J: Before I made the switch, I actually had no expectations, because I did not know what to expect since it is a new domain for me. And it actually turned out to be what I like and what I am passionate about – and perhaps having no expectations was good for my career switch.

Do you enjoy working in this environment?

J: There are many opportunities given to us by the bosses and management; for instance, in letting us go overseas for exposure since the overseas landscape is very different from Singapore’s. My colleagues have also been a great help; we are all very open-minded to sharing things that we have learnt.

What would you consider the highlights, the best parts, of doing what you do, and what gives you satisfaction in your work? What motivates you every morning to wake up and come to work for another day?

J: What motivates me is the passion for cybersecurity and forensics, and the knowledge that we get to help Singapore and government agencies to find the root cause of an issue or to help secure a system – this job satisfaction really keeps me going every day.

Is there any advice you wish you had been given, or anything you would have liked to have known before you came into the job?

J: Forensics is a very niche skill set, and when I ventured into the forensics world, I actually tried to do research on it but there was no comparison in Singapore to gauge the forensics landscape, so I had to look to other countries to do so. The difference between Singapore and other countries is that other countries probably have more authority, in the form of search warrants, to seize computers, but for Singapore these are usually done by the law enforcement agencies. So, for forensics investigators in the government, I knew that we would only do forensics investigation and acquisition, but for cybercrime it would be dealt with directly by the law.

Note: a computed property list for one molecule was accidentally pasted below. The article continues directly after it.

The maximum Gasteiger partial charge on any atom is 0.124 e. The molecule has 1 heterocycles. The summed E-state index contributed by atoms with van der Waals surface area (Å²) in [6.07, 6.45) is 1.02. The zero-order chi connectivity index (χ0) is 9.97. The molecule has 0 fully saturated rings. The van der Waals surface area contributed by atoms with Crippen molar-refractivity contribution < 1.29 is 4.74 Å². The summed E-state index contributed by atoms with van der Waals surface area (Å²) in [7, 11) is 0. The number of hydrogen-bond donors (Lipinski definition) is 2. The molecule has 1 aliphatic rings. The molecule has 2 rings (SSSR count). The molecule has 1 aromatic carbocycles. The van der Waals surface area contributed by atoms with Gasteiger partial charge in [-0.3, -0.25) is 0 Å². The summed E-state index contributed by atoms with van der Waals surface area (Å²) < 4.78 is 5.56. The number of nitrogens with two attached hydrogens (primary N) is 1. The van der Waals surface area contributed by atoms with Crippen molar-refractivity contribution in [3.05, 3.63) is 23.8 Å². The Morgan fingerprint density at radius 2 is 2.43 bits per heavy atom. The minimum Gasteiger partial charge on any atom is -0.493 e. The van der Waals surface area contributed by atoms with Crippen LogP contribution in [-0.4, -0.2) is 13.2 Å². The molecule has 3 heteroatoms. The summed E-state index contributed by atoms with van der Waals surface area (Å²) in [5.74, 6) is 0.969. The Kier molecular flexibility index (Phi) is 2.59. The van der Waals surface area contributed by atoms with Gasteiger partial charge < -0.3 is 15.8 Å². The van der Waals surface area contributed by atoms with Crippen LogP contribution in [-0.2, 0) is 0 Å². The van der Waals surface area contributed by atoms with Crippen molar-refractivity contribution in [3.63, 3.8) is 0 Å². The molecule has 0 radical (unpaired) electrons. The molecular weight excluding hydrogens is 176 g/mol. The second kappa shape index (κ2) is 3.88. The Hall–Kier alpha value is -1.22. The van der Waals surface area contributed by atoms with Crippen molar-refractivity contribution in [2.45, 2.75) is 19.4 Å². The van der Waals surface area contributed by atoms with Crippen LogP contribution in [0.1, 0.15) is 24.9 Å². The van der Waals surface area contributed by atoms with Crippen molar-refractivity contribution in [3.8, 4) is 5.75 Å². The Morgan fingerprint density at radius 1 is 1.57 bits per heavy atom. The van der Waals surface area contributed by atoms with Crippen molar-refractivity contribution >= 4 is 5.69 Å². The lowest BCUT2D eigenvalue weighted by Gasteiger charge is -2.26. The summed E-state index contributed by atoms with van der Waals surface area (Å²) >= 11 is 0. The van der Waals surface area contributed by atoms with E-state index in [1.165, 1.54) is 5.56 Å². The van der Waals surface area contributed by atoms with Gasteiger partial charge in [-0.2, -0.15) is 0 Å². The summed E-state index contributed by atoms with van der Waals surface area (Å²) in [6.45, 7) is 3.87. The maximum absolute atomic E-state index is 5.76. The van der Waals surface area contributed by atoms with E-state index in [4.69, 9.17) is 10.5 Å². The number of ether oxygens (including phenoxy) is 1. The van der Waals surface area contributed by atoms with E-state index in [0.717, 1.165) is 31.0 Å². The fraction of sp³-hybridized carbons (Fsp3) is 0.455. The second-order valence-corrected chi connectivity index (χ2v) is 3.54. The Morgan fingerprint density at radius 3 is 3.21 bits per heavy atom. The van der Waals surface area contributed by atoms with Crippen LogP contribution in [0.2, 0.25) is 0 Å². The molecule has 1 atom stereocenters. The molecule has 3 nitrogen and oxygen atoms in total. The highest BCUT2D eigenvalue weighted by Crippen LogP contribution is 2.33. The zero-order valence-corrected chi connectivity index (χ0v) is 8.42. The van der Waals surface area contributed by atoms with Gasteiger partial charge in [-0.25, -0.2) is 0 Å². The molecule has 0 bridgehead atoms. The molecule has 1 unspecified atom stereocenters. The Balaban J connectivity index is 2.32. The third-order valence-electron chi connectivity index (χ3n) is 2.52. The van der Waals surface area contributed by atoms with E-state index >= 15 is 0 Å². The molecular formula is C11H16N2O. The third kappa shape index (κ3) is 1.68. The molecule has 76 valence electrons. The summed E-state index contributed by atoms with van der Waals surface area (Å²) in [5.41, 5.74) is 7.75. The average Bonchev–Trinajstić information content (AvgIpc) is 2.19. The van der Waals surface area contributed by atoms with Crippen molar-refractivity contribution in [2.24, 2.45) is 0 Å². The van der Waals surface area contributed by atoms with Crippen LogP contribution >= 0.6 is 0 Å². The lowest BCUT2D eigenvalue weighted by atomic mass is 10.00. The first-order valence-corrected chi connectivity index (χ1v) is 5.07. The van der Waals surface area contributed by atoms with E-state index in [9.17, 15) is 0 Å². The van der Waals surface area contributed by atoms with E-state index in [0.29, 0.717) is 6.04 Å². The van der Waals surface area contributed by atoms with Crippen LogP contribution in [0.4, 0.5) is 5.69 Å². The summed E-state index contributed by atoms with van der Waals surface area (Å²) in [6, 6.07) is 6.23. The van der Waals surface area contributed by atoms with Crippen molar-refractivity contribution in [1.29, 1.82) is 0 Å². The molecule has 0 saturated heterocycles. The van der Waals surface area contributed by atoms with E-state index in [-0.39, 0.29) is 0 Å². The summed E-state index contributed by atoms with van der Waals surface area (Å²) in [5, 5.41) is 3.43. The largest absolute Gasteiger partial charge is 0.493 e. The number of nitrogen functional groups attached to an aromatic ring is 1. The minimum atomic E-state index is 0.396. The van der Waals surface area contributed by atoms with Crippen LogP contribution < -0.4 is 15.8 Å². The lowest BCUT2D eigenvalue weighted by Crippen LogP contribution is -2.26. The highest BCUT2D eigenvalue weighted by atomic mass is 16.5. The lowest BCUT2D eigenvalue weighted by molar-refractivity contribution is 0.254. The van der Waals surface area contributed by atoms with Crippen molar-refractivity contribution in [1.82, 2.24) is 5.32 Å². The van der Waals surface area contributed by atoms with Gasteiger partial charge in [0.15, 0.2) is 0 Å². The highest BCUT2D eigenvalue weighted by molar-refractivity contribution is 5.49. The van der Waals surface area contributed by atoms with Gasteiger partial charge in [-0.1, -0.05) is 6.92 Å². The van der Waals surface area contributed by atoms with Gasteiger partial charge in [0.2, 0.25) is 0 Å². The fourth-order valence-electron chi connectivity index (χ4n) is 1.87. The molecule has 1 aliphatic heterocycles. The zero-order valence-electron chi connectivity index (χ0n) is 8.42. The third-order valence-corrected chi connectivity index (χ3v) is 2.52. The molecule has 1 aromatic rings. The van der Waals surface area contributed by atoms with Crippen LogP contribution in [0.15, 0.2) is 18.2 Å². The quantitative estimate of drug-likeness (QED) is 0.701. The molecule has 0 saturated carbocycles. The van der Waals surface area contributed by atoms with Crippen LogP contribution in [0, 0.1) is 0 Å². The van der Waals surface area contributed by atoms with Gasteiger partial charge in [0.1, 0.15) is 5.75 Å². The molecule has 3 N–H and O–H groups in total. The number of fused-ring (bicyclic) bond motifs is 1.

Where do you see yourself in the next 5 years?

J: For me, I would always want to challenge myself, so in the next 5 years I will probably still stay in this industry and explore different aspects of cybersecurity.

Harvard University has compiled this list of 42 professional competencies. In your opinion, which of these would you consider most relevant/applicable/useful/important to/for your work on a daily basis?

J: For me, it would be adaptability, because the threat landscape is constantly changing and we have to adapt to these new changes and enhance our own capabilities. Next would be developing others and building a successful team, since both tie in together. For cybersecurity, we always have to collaborate with people with different skill sets. For instance, a forensics investigator would have to work with malware analysts if there are malware samples. So, in order to achieve a successful investigation, we always have to encourage and complement each other with our different skill sets.

Would you like to give any advice to youths who may be interested in cybersecurity?

J: I think one should never be afraid of experiencing setbacks; the path you take might not be the one you like, but it might be a stepping stone for a career in cybersecurity. So, even if you were previously from IT or any other domains, just continue to learn. For example, participate in forums or do some courses that show that you are actually passionate about learning and venturing into this cybersecurity domain.